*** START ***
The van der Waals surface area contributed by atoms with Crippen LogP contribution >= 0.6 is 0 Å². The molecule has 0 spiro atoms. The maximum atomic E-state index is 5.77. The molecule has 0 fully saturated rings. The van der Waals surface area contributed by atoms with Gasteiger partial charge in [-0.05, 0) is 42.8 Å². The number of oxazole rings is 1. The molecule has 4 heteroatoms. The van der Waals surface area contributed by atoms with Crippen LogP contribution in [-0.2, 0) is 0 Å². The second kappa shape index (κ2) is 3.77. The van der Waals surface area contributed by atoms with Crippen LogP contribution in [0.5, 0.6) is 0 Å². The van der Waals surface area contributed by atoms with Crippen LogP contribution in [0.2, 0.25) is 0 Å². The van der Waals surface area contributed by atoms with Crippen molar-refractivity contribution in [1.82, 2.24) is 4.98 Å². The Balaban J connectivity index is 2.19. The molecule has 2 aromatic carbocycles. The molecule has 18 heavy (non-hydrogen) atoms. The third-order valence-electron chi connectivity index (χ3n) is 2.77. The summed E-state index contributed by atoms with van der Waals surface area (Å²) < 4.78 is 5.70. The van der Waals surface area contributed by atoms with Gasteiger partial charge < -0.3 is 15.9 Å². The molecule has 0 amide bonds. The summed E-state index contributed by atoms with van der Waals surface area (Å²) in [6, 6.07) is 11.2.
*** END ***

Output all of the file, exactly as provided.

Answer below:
The van der Waals surface area contributed by atoms with Crippen LogP contribution >= 0.6 is 0 Å². The molecule has 0 spiro atoms. The maximum atomic E-state index is 5.77. The molecule has 0 fully saturated rings. The van der Waals surface area contributed by atoms with Gasteiger partial charge in [-0.05, 0) is 42.8 Å². The number of oxazole rings is 1. The molecule has 4 heteroatoms. The van der Waals surface area contributed by atoms with Crippen LogP contribution in [-0.2, 0) is 0 Å². The second kappa shape index (κ2) is 3.77. The van der Waals surface area contributed by atoms with Crippen LogP contribution in [0.5, 0.6) is 0 Å². The van der Waals surface area contributed by atoms with Crippen LogP contribution in [0.2, 0.25) is 0 Å². The van der Waals surface area contributed by atoms with Crippen molar-refractivity contribution in [1.82, 2.24) is 4.98 Å². The Balaban J connectivity index is 2.19. The molecule has 2 aromatic carbocycles. The molecule has 18 heavy (non-hydrogen) atoms. The third-order valence-electron chi connectivity index (χ3n) is 2.77. The summed E-state index contributed by atoms with van der Waals surface area (Å²) < 4.78 is 5.70. The van der Waals surface area contributed by atoms with Gasteiger partial charge < -0.3 is 15.9 Å². The molecule has 0 amide bonds. The summed E-state index contributed by atoms with van der Waals surface area (Å²) in [6, 6.07) is 11.2.